### Question

Given a binary tree, return the *postorder* traversal of its nodes' values.

For example:

Given binary tree `{1,#,2,3}`

,

1 \ 2 / 3

return `[3,2,1]`

.

**Note:** Recursive solution is trivial, could you do it iteratively?

### Stats

Adjusted Difficulty | 4 |

Time to use | -------- |

Ratings/Color = 1(white) 2(lime) 3(yellow) 4/5(red)

### Analysis

Unlike pre-order traversal, **this is a very difficult question**.

### Solution

**First, I wrote the solution using a HashSet, and it works**. However, this solution is not good because it uses some space.
For more generalized way to write DFS code, read another post **Implement DFS using a Stack**.

**The best and most popular solution is proposed by 1337c0d3r**. It basically uses 1 more pointer to track the current status (whether I’m traversing down, or up, and in which direction etc.). The extra pointer is called ‘prev’.

We use a prev variable to keep track of the previously-traversed node. Let’s assume curr is the current node that’s on top of the stack. When prev is curr‘s parent, we are traversing down the tree. In this case, we try to traverse to curr‘s left child if available (ie, push left child to the stack). If it is not available, we look at curr‘s right child. If both left and right child do not exist (ie, curr is a leaf node), we print curr‘s value and pop it off the stack.

If prev is curr‘s left child, we are traversing up the tree from the left. We look at curr‘s right child. If it is available, then traverse down the right child (ie, push right child to the stack), otherwise print curr‘s value and pop it off the stack.

If prev is curr‘s right child, we are traversing up the tree from the right. In this case, we print curr‘s value and pop it off the stack.

Referring to his code, I wrote the 2nd piece of code below and it works.

**Amazingly, that code can be simplified, which becomes the 3rd code** (I thought it won’t pass at first). The way that code got simplified is by keeping current pointer steady, so that the 2 pointers can meet. Altough program logic is exactly same, this interesting code is worth reading.

### Code

**First, my solution using HashSet**

```
public List<Integer> postorderTraversal(TreeNode root) {
List<Integer> ans = new LinkedList<Integer>();
Stack<TreeNode> stack = new Stack<TreeNode>();
if (root != null) stack.push(root);
HashSet<TreeNode> visited = new HashSet<TreeNode>();
while (!stack.isEmpty()) {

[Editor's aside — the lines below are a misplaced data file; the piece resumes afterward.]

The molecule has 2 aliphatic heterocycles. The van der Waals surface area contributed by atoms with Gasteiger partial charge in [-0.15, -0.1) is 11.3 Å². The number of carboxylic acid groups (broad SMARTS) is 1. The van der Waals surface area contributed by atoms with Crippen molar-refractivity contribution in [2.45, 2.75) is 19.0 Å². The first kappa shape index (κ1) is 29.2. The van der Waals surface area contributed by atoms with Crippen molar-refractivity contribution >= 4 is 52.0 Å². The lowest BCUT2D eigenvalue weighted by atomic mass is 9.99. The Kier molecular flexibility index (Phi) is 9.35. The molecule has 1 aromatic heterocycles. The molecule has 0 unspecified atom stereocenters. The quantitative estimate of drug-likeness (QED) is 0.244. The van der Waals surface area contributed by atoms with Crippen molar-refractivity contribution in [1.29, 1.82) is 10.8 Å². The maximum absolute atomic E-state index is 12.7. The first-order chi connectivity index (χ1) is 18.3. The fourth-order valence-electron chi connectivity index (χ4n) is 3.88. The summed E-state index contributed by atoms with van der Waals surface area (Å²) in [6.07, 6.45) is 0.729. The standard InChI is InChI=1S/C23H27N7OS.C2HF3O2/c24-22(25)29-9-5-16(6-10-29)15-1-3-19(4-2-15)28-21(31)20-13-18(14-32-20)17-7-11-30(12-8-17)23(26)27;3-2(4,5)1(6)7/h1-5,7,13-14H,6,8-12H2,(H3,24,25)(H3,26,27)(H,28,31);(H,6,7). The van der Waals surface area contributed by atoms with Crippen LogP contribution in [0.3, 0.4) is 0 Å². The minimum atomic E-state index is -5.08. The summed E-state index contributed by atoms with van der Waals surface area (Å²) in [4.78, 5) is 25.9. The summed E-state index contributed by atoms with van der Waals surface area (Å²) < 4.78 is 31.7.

TreeNode cur = stack.pop();
if (visited.contains(cur))
ans.add(cur.val);
else {
stack.push(cur);
visited.add(cur);
if (cur.right != null) stack.push(cur.right);
if (cur.left != null) stack.push(cur.left);
}
}
return ans;
}
```

**Second, using 2 pointers**

```
public List<Integer> postorderTraversal(TreeNode root) {
List<Integer> ans = new LinkedList<Integer>();
if (root == null) {
return ans;
}
Stack<TreeNode> stack = new Stack<TreeNode>();
stack.push(root);
TreeNode pre = null, cur = null;
while (!stack.isEmpty()) {
cur = stack.peek();
if (pre == null || pre.left == cur || pre.right == cur) {
if (cur.left == null && cur.right == null) {
ans.add(stack.pop().val);
}
else if (cur.left != null) {
stack.push(cur.left);
}
else if (cur.right != null) {
stack.push(cur.right);
}
}
else if (cur.left == pre) {
if (cur.right != null) {
stack.push(cur.right);
}
else {
ans.add(stack.pop().val);
}
}
else if (cur.right == pre) {
ans.add(stack.pop().val);
}
pre = cur;
}
return ans;
}
```

**Third, simplified version of 2nd code**

**Commented on June 10th**: Note that ‘pre’ and ‘cur’ are never going to be apart for more then 1 edge (they can overlap)

```
public List<Integer> postorderTraversal(TreeNode root) {
List<Integer> result = new ArrayList<Integer>();
Stack<TreeNode> stack = new Stack<TreeNode>();
TreeNode prev = null; // previously traversed node
TreeNode curr = root;
if (root == null) {
return result;
}
stack.push(root);
while (!stack.empty()) {
curr = stack.peek();
if (prev == null || prev.left == curr || prev.right == curr) {
// traverse down the tree
if (curr.left != null) {
stack.push(curr.left);
} else if (curr.right != null) {
stack.push(curr.right);
}
} else if (curr.left == prev) {
// traverse up the tree from the left
if (curr.right != null) {
stack.push(curr.right);
}
} else if (curr.right == prev || curr == prev){
// traverse up the tree from the right
// or at a leaf point
result.add(curr.val);
stack.pop();
}
prev = curr;
}
return result;
}
```